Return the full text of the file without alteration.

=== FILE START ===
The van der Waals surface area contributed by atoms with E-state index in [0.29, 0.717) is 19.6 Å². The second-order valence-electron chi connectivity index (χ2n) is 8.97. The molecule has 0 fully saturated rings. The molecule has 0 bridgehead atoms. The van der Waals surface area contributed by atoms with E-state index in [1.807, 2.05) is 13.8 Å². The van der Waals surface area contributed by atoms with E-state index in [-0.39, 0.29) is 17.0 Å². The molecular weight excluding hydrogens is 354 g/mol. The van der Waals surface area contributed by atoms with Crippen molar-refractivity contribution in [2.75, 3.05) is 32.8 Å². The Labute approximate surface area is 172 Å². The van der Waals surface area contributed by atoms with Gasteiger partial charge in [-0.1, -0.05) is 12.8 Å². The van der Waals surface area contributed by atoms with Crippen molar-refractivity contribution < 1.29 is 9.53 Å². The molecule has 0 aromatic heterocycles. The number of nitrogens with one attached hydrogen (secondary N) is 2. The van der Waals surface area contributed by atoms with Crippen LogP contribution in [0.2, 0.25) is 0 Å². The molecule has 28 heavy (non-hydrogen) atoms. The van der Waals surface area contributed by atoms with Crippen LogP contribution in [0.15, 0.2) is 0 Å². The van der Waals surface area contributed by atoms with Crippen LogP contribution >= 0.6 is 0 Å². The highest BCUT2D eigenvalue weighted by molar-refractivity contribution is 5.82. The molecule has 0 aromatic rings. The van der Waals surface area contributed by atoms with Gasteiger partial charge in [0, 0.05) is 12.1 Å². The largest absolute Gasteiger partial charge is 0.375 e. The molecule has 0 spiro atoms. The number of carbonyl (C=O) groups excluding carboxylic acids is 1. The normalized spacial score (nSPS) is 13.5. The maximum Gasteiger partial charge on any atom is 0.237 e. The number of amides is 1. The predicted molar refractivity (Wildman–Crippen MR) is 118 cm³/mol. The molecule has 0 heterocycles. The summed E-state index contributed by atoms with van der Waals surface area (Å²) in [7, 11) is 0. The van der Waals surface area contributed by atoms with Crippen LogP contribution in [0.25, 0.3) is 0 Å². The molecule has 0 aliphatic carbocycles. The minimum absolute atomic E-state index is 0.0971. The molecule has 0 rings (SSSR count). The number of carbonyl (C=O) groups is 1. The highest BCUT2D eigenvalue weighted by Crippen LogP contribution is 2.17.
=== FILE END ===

The van der Waals surface area contributed by atoms with E-state index in [0.29, 0.717) is 19.6 Å². The second-order valence-electron chi connectivity index (χ2n) is 8.97. The molecule has 0 fully saturated rings. The molecule has 0 bridgehead atoms. The van der Waals surface area contributed by atoms with E-state index in [1.807, 2.05) is 13.8 Å². The van der Waals surface area contributed by atoms with E-state index in [-0.39, 0.29) is 17.0 Å². The molecular weight excluding hydrogens is 354 g/mol. The van der Waals surface area contributed by atoms with Crippen molar-refractivity contribution in [2.75, 3.05) is 32.8 Å². The Labute approximate surface area is 172 Å². The van der Waals surface area contributed by atoms with Gasteiger partial charge in [-0.1, -0.05) is 12.8 Å². The van der Waals surface area contributed by atoms with Crippen molar-refractivity contribution < 1.29 is 9.53 Å². The molecule has 0 aromatic heterocycles. The number of nitrogens with one attached hydrogen (secondary N) is 2. The van der Waals surface area contributed by atoms with Crippen LogP contribution in [0.2, 0.25) is 0 Å². The molecule has 28 heavy (non-hydrogen) atoms. The van der Waals surface area contributed by atoms with Crippen LogP contribution in [0.15, 0.2) is 0 Å². The van der Waals surface area contributed by atoms with Crippen LogP contribution >= 0.6 is 0 Å². The highest BCUT2D eigenvalue weighted by molar-refractivity contribution is 5.82. The molecule has 0 aromatic rings. The van der Waals surface area contributed by atoms with Gasteiger partial charge in [0, 0.05) is 12.1 Å². The largest absolute Gasteiger partial charge is 0.375 e. The molecule has 0 spiro atoms. The number of carbonyl (C=O) groups excluding carboxylic acids is 1. The normalized spacial score (nSPS) is 13.5. The maximum Gasteiger partial charge on any atom is 0.237 e. The number of amides is 1. The predicted molar refractivity (Wildman–Crippen MR) is 118 cm³/mol. The molecule has 0 heterocycles. The summed E-state index contributed by atoms with van der Waals surface area (Å²) in [7, 11) is 0. The van der Waals surface area contributed by atoms with Crippen LogP contribution in [0.25, 0.3) is 0 Å². The molecule has 0 aliphatic carbocycles. The minimum absolute atomic E-state index is 0.0971. The molecule has 0 rings (SSSR count). The number of carbonyl (C=O) groups is 1. The highest BCUT2D eigenvalue weighted by Crippen LogP contribution is 2.17.